Tigard-Tualatin: 3,000 applicants for 90 teaching slots
School district uses a teacher pool for elementary school openings this year
School supplies? Check.
Class schedules and rosters? Check.
Teachers? Make that a double check.
The Tigard-Tualatin School District hired about 90 new teachers this school year to fill open teaching positions. Generally the district has about 60 open positions each year, but this year retirements and teachers moving out of the area or onto to different careers contributed to the district's higher-than-average number, said district spokeswoman Susan Stark Haydon.
The district received 3,000 resumes and applications from educators interested in working in the district. That number is about average, though, according to Stark Haydon.
But some schools did find that the applicant numbers were pretty high this year.
At Tualatin High School, Principal Jeff Smith had more than 300 people apply for at least one of nine open positions at the school.
'I wasn't surprised,' Smith said. 'They've heard good things about (the district).'
And at Tigard High, where 14 positions were open, Principal Pam Henslee was also pleasantly surprised by the hundreds of applications submitted.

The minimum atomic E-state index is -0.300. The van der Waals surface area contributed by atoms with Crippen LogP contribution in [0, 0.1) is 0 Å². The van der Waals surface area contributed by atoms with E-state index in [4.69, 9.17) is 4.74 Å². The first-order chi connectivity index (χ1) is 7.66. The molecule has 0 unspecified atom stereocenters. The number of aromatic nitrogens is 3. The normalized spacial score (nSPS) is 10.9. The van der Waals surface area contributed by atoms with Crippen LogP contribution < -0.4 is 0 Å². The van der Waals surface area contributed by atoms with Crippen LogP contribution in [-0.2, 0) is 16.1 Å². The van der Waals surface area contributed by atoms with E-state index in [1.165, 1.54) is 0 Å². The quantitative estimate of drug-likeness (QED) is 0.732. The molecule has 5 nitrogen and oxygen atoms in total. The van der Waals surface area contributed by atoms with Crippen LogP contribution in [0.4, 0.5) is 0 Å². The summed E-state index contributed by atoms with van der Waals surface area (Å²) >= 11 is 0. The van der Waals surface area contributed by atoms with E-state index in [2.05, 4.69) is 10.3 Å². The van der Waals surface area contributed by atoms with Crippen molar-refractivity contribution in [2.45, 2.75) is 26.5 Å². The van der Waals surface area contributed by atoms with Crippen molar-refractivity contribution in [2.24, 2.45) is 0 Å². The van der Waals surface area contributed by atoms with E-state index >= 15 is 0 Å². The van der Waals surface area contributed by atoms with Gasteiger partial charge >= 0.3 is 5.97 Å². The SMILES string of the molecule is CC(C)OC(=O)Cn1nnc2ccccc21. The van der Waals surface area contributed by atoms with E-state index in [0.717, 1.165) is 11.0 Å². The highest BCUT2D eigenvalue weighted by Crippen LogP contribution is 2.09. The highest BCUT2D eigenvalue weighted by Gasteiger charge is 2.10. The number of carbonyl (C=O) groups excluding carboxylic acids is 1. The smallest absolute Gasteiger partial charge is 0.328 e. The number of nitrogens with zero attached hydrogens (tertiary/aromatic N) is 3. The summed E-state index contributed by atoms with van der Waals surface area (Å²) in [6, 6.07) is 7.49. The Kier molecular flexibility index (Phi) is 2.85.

'It was much higher than usual,' Henslee said. 'But I don't really know why.'
'A good reputation' was the repeated phrase among principals and district administration for explaining the trend.
Another explanation was early planning. This year district representatives visited numerous job fairs for recruiting.
This was also the first year that the district offered a teachers' pool for its elementary schools.
Byrom Elementary Principal Rick Byrom said he couldn't even say how many positions were open at his school this year. Most were filled before there was time to advertise the openings.
Aside from in-district transfers, Byrom Elementary also took advantage of the district teacher pool.
The district had 12 early hires for the teacher pool - meaning the district hired the teachers before there was an actual opening. The hires were recruited from numerous job fairs both locally and out of state, Stark Haydon said.
The early start and the heavy volume of applicants means a good selection of high-quality candidates, said Smith and Stark Haydon.
'I'm really proud and pleased to have that type of interest in working here,' Smith said. 'If you have a good staff, you have a good school.'